Summer's over. I know because Labor Day was days ago. Who cares that the equinox, the authentic end of summer, is three weeks away, proving how artificial our designations are, just like the Buddha said. The beach towels have been put back. Now is the time everyone in first grade and on Facebook is doing show and tell about how they spent their summer, and I got caught up in this surge of self-expression and confession. My labor of Labor Day was to sit down and take dead reckoning, so I could show what I did under the sun and tell where it got me.

What jumped out right away is that I may have broken a world record. I have six blueberry bushes, here in the cold, acid soil famous for blueberries, but I did not get as much as one hint of blue on any of them. Not one. Granted, they have been struggling over the years from lack of water, sun and attention, but at least they used to begrudge me a cupful of berries to remind me why I brought them here. Now that I've actually spent this summer watering and weeding and fending off the Japanese beetles, they gave nothing. Just like a guy you start being nice to, they snubbed me.  Believe it or not, a farmer says I am probably not doing enough. Maybe they need special acid adding fertilizer to combat their complacency.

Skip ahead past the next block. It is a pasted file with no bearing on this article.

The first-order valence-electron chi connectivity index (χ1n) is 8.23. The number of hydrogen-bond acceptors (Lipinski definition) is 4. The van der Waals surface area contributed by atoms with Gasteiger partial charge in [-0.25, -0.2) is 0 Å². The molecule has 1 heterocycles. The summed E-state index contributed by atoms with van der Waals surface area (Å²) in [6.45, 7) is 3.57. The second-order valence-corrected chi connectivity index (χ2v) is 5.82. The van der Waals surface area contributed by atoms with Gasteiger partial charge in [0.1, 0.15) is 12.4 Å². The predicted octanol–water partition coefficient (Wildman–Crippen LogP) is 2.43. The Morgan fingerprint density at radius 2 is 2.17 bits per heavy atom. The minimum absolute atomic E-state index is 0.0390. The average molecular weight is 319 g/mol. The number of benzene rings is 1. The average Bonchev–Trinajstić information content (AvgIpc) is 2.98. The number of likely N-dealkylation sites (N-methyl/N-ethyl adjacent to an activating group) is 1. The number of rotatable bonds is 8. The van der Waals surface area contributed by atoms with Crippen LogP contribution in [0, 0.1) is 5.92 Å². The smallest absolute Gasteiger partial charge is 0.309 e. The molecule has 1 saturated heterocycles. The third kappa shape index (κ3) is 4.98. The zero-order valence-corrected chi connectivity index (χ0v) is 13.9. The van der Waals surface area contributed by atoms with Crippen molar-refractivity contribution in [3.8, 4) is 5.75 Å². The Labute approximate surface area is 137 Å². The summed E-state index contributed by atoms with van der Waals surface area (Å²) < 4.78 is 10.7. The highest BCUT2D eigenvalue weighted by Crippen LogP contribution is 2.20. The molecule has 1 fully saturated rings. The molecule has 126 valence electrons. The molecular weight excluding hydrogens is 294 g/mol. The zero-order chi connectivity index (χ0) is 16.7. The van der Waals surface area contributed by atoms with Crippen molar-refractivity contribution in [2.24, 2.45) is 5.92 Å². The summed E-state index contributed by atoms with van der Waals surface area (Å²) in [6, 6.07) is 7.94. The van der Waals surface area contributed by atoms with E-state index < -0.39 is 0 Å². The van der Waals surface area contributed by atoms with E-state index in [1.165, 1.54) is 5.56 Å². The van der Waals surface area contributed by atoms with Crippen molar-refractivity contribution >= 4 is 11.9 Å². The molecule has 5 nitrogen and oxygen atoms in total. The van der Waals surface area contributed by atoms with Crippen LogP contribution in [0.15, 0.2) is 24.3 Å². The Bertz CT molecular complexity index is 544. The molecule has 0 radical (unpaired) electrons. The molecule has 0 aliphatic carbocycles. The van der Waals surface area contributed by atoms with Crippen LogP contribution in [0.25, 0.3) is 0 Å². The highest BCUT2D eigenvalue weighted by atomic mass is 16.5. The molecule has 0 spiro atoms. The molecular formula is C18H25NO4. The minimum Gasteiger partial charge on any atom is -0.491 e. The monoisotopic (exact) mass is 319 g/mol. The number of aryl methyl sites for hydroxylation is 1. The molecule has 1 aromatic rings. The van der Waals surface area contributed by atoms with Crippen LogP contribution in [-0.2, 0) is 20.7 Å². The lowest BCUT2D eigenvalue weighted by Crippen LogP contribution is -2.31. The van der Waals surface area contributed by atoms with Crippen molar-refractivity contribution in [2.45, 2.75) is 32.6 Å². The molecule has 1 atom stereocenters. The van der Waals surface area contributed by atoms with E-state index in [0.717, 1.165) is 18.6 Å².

Black raspberries were the other berries I tended. I dedicated them to the taste of small batch black raspberry ice cream that's hard to find. Nobody sells black raspberries, so if I want to enjoy them, I must grow my own. That's why I make sure my scraggly canes get water and sun and motherly love, even when other plants don't. This year I got about a dozen berries, except I didn't. I was proudly watching those precious black thimbles plump up, being very generous with my limited water, waiting for the right moment, and when I thought it had come, I went with great expectations to pick and everyone of them was gone. A clean swipe. Not one telltale trace of the culprit on canes so hidden inside my property, nobody but me knew they were there.